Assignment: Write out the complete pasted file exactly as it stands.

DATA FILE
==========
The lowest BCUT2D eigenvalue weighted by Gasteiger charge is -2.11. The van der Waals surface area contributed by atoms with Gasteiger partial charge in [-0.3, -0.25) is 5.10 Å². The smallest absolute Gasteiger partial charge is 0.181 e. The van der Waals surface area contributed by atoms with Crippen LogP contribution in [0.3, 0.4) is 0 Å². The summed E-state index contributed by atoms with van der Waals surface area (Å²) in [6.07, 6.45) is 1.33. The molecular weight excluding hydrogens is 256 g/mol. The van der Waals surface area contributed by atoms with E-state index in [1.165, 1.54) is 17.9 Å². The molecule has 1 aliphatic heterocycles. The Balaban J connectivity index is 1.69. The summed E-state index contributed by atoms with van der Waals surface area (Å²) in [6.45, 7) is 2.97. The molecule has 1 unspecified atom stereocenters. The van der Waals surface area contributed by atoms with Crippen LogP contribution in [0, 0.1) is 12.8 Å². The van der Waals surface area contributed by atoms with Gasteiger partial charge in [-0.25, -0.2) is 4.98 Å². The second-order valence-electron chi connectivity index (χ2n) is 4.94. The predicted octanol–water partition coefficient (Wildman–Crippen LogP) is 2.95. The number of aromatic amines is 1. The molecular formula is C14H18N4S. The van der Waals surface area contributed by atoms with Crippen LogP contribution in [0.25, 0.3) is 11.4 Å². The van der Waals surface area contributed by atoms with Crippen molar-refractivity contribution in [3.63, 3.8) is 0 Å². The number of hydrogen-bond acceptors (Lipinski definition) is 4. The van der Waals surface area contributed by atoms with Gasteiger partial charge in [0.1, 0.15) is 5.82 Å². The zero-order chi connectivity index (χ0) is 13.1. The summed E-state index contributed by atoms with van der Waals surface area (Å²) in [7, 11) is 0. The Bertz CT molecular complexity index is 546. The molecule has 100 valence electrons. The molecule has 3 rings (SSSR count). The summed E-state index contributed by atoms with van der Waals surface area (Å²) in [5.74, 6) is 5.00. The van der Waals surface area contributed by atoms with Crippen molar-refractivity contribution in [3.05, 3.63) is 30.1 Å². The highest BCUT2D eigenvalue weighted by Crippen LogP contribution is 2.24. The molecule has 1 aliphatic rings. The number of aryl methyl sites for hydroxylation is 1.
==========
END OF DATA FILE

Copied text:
The lowest BCUT2D eigenvalue weighted by Gasteiger charge is -2.11. The van der Waals surface area contributed by atoms with Gasteiger partial charge in [-0.3, -0.25) is 5.10 Å². The smallest absolute Gasteiger partial charge is 0.181 e. The van der Waals surface area contributed by atoms with Crippen LogP contribution in [0.3, 0.4) is 0 Å². The summed E-state index contributed by atoms with van der Waals surface area (Å²) in [6.07, 6.45) is 1.33. The molecular weight excluding hydrogens is 256 g/mol. The van der Waals surface area contributed by atoms with E-state index in [1.165, 1.54) is 17.9 Å². The molecule has 1 aliphatic heterocycles. The Balaban J connectivity index is 1.69. The summed E-state index contributed by atoms with van der Waals surface area (Å²) in [6.45, 7) is 2.97. The molecule has 1 unspecified atom stereocenters. The van der Waals surface area contributed by atoms with Crippen LogP contribution in [0, 0.1) is 12.8 Å². The van der Waals surface area contributed by atoms with Gasteiger partial charge in [-0.25, -0.2) is 4.98 Å². The second-order valence-electron chi connectivity index (χ2n) is 4.94. The predicted octanol–water partition coefficient (Wildman–Crippen LogP) is 2.95. The number of aromatic amines is 1. The molecular formula is C14H18N4S. The van der Waals surface area contributed by atoms with Crippen LogP contribution in [0.25, 0.3) is 11.4 Å². The van der Waals surface area contributed by atoms with Crippen molar-refractivity contribution in [3.63, 3.8) is 0 Å². The number of hydrogen-bond acceptors (Lipinski definition) is 4. The van der Waals surface area contributed by atoms with Gasteiger partial charge in [0.1, 0.15) is 5.82 Å². The zero-order chi connectivity index (χ0) is 13.1. The summed E-state index contributed by atoms with van der Waals surface area (Å²) in [7, 11) is 0. The Bertz CT molecular complexity index is 546. The molecule has 100 valence electrons. The molecule has 3 rings (SSSR count). The summed E-state index contributed by atoms with van der Waals surface area (Å²) in [5.74, 6) is 5.00. The van der Waals surface area contributed by atoms with Crippen molar-refractivity contribution in [3.05, 3.63) is 30.1 Å². The highest BCUT2D eigenvalue weighted by Crippen LogP contribution is 2.24. The molecule has 1 aliphatic rings. The number of aryl methyl sites for hydroxylation is 1.